"AU and AW. What do we know about au and aw? Aww... they're in love and they always say aw."
They're only seven years old, but this second grade classroom at Moss Elementary School, in Sparks, is taking advantage of a teaching tool to read.
Kathy Striejewske, a second grade teacher, says she found the tool that has only proved a success.
"We had a third to about a half of our students reading at or below grade level at the beginning of the year. Within three months, 90-to-95-percent are at or above grade level."
Students are expected to be able to read by the end of 1st grade, but according to the Nation's Report Card, kids aren't getting better when it comes to literacy.
In fact, testing shows a stalemate of improvement.
The program in this class is used around the country, dubbed "Secret Stories..." developed by a teacher in Texas.
It uses a child's visual, auditory, and motor skills to de-code letters and words.
"When kids cannot decode words, it makes learning pretty much impossible because they're concentrating on de-coding instead of comprehension. Once they can de-code, we can teach to learn, instead of teach to read."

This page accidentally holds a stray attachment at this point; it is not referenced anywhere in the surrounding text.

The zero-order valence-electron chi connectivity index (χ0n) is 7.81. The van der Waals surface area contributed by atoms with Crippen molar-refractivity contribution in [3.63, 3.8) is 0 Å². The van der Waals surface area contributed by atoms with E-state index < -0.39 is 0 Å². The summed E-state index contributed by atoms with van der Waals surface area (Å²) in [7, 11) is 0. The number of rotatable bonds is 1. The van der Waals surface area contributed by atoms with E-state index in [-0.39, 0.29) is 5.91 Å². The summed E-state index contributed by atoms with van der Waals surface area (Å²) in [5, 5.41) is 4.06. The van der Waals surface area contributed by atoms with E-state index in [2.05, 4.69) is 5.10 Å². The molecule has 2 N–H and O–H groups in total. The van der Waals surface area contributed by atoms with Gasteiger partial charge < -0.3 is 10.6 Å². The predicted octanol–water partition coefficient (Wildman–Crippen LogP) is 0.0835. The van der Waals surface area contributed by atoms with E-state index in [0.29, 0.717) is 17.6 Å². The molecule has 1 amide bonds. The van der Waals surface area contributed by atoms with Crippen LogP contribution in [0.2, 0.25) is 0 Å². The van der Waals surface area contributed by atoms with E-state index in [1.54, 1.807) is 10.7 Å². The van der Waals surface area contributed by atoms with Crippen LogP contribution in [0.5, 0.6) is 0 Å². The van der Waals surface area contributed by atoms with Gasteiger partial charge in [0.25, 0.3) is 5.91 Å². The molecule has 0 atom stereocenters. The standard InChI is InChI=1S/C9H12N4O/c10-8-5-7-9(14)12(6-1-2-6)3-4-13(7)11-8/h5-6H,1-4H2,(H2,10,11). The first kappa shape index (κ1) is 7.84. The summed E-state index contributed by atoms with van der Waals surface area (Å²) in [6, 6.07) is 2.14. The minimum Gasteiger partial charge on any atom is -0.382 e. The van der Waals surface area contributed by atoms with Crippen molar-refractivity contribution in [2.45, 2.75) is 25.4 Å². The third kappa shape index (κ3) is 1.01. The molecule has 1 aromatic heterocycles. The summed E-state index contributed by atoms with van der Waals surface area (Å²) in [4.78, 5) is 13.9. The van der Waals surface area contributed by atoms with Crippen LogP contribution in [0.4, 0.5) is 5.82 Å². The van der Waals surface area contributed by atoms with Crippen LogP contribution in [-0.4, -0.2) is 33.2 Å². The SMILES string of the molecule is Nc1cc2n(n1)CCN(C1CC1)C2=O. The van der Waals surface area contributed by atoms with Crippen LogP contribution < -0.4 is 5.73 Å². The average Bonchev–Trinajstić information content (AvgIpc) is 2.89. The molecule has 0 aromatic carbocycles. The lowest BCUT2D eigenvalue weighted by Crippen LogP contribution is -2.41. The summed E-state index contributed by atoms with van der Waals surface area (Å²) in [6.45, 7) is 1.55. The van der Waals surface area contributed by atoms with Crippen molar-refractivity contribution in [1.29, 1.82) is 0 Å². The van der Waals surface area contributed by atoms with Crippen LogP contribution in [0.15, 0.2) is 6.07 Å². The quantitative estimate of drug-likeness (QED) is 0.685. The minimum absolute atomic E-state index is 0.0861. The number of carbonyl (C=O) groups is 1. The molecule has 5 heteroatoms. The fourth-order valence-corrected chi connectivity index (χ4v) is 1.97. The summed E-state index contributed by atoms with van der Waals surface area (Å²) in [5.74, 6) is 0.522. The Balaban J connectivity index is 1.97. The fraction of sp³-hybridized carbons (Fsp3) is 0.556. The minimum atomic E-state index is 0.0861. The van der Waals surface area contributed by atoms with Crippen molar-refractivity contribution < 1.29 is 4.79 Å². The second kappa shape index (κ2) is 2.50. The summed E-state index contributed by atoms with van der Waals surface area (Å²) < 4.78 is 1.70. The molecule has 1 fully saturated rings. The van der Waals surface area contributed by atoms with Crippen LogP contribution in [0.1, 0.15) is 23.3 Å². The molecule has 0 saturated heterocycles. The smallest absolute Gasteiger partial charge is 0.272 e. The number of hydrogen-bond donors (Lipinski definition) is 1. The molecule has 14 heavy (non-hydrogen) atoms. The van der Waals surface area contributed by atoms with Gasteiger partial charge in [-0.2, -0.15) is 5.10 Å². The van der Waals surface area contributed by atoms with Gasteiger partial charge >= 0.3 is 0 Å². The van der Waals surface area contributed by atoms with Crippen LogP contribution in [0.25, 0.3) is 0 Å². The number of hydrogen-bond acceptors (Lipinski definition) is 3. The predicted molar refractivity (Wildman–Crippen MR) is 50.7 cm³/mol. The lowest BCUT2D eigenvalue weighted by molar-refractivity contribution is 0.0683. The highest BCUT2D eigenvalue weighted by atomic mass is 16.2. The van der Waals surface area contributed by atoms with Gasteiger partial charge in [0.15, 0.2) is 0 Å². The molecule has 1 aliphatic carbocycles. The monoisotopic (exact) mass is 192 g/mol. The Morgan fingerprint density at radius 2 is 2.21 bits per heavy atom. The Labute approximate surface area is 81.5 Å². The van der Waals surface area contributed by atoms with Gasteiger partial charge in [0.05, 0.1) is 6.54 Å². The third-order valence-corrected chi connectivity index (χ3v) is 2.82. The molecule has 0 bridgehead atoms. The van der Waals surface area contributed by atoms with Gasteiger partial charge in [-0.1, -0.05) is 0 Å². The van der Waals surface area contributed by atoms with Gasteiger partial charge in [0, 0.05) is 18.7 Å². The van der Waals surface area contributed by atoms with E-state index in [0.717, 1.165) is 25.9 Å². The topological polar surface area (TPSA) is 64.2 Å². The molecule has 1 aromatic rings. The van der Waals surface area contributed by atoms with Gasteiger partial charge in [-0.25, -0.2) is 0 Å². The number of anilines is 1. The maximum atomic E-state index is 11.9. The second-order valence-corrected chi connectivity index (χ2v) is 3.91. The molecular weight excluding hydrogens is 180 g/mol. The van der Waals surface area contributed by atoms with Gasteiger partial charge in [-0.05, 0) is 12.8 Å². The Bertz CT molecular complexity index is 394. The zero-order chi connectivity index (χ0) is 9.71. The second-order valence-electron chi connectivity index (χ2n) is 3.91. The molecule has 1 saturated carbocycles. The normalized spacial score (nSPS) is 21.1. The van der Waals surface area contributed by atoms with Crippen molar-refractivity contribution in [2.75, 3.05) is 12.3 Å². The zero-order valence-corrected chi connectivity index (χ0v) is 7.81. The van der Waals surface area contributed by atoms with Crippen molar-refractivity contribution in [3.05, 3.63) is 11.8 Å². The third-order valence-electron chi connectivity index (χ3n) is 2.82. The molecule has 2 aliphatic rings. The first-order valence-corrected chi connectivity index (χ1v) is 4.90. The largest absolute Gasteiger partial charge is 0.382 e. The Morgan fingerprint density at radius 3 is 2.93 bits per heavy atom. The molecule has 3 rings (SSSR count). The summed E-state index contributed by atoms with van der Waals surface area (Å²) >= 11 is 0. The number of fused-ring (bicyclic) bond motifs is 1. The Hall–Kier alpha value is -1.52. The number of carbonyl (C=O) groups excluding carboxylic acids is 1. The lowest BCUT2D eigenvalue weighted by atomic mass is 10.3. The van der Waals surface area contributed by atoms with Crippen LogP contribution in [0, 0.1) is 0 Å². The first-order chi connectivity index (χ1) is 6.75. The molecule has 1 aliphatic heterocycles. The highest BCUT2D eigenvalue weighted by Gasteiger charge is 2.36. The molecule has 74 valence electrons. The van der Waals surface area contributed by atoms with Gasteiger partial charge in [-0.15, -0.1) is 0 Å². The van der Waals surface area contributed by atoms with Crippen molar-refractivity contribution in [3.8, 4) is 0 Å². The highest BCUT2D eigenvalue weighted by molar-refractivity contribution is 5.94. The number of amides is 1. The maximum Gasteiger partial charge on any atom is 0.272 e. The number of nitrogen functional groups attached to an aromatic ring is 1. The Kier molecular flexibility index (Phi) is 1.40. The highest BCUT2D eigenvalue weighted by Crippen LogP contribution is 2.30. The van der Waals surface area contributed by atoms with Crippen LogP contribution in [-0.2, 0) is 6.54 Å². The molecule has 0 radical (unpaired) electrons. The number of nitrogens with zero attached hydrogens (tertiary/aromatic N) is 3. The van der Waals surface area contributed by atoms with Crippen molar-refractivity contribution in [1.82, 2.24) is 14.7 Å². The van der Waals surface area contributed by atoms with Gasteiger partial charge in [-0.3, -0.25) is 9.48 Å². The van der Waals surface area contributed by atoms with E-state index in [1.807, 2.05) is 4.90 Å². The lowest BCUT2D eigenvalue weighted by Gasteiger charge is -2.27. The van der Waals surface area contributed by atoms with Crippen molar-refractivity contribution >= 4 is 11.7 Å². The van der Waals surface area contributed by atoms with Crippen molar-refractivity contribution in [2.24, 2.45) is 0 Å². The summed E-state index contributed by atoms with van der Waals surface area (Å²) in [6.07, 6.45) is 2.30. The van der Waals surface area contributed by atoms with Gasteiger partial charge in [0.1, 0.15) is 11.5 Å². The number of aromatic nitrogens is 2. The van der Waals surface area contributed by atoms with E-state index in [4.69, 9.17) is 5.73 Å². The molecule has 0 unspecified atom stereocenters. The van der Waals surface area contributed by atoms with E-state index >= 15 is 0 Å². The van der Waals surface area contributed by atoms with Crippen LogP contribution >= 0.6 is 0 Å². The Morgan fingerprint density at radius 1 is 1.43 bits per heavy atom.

"Do you have your book? Books that you need.
We're just going to use a chair.
Books aren't used a lot in this 8th grade physical science classroom often at Swope Middle School.
Teacher, Laurie Hayworth says her reason ensures these kids have a better understanding of science in the world.
"The kids are young enough to appreciate, yet old enough to get the concept."
It's a concept even our President says needs more emphasis in schools.
He recently proposed spending 136 billion dollars in the next ten years to enhance science and math in our schools.
Hayworth says it needs to be worth it to the kids though, and presenting it at their level does not mean she is "dumbing" down any information.
"Physical science and life science is out there in the world and so bringing science from that perspective just makes more sense for them."